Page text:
When a plant is added to the NAPPRA list, a datasheet is prepared containing scientific evidence that the plant is a host of a plant pest or pathogen of quarantine significance, or that the plant itself is a pest of quarantine significance. It has been APHIS' policy to regulate hosts of quarantine pests at the genus level for decades. When a new species is identified as a host, additional scientific studies will often identify other host species within that genus. Therefore, regulating all species within the genus is the preferred course of action until a PRA is conducted. As noted previously, we are not prohibiting the importation of taxa on the NAPPRA list indefinitely. NAPPRA listing only requires that a PRA be conducted to remove host plants from NAPPRA listing and to ensure that all quarantine pests that may follow that pathway are appropriately mitigated prior to importation.
Partnership With Industry
One commenter stated that APHIS must include industry in the NAPPRA process in order for the process to be successful. However, the commenter also stated that industry does not have the capacity to review the literature sources used to justify a taxon's inclusion on the NAPPRA list and should not be required to do so. One commenter stated that they would like the opportunity to work on joint pest risk assessments with APHIS to increase the ability to respond to pest threats.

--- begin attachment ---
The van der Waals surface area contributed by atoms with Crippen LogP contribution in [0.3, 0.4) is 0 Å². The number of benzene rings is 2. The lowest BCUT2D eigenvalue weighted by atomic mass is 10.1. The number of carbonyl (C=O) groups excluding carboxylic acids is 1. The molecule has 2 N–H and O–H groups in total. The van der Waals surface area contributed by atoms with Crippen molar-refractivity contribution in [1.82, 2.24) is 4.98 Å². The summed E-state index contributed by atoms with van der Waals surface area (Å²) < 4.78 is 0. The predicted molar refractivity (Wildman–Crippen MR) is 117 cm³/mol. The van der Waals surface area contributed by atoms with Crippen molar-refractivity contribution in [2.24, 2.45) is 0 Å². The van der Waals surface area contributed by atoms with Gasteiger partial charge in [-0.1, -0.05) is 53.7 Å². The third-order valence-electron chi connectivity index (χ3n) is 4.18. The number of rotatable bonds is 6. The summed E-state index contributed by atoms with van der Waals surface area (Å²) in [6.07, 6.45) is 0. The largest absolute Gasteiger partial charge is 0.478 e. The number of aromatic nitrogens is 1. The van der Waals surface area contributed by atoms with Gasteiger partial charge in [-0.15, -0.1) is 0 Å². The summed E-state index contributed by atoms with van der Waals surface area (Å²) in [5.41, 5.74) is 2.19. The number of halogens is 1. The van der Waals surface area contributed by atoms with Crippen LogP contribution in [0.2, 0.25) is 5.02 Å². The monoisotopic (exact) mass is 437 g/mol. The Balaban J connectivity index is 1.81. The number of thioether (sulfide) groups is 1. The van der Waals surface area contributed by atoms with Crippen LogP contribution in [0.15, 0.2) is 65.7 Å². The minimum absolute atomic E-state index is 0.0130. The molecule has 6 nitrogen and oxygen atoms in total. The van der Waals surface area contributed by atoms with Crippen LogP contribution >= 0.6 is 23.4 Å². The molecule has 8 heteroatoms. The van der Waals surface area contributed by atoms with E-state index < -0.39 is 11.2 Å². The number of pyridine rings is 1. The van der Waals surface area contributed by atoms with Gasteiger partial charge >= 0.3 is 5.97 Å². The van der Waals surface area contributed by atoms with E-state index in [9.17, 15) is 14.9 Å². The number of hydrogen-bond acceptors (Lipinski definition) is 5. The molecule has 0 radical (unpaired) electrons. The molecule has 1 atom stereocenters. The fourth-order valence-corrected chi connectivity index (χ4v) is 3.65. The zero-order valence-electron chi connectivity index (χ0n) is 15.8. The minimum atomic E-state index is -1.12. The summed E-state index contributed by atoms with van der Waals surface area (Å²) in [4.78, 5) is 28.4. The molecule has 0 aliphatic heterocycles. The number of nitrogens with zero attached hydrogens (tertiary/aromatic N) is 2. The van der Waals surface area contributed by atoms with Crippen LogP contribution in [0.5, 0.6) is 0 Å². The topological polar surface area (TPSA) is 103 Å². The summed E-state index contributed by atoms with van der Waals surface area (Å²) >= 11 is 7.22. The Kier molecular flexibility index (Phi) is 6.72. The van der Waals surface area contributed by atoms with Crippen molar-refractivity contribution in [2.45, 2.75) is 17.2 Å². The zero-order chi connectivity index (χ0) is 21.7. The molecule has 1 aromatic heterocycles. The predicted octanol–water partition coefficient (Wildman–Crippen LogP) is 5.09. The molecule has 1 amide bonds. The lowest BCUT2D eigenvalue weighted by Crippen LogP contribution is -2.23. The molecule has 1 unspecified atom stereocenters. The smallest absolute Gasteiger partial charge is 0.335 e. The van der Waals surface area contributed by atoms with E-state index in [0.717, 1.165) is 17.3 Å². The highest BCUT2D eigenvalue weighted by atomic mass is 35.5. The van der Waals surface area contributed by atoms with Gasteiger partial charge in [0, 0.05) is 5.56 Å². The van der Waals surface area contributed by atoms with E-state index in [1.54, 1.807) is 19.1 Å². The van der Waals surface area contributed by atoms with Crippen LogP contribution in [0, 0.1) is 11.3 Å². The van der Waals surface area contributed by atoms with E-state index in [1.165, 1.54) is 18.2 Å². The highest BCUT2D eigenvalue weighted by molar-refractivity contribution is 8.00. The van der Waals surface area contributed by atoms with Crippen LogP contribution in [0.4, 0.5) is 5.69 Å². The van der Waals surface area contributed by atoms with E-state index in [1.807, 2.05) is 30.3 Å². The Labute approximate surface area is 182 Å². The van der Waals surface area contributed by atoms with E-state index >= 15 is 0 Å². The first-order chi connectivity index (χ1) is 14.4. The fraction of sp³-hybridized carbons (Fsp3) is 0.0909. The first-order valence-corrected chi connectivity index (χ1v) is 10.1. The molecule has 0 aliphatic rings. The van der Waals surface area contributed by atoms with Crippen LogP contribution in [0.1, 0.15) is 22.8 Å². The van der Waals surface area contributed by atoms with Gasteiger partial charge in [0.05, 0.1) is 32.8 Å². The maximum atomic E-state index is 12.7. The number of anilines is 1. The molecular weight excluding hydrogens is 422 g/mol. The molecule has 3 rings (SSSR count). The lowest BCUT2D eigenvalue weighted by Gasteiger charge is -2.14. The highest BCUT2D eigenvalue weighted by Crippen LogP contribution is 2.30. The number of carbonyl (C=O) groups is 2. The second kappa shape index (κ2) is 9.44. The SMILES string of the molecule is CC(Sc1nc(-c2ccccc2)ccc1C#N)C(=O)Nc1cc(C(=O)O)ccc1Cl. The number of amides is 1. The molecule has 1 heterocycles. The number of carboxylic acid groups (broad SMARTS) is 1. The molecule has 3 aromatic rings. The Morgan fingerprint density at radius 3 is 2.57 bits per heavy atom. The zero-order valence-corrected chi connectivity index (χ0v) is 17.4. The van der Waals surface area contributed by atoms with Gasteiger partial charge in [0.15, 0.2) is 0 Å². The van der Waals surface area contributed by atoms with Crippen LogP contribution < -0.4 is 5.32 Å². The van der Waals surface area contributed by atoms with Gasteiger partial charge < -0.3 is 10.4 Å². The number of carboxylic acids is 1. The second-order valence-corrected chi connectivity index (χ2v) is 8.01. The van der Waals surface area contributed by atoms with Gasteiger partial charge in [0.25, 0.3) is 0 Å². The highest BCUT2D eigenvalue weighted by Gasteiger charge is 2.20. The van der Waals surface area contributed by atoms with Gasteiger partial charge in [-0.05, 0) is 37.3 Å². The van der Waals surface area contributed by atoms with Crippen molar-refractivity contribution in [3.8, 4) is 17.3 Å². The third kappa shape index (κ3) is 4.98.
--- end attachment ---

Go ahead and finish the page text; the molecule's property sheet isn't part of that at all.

APHIS has always welcomed industry cooperation in its programs and would especially welcome the expertise, knowledge, and overseas experience of industry members in identifying quarantine pests, their distribution, natural hosts, and potential mitigations that would allow for the continued importation of hosts from established trading partners. APHIS does not require stakeholders to review literature sources. However, if contradictory scientific information is known but not considered in the data sheet, then this information should be presented as a public comment. If a stakeholder does not have access to the sources cited in the literature review, copies can be made available upon request. We release draft PRAs on the APHIS Web site for stakeholder consultation prior to their publication.
Timeline of PRAs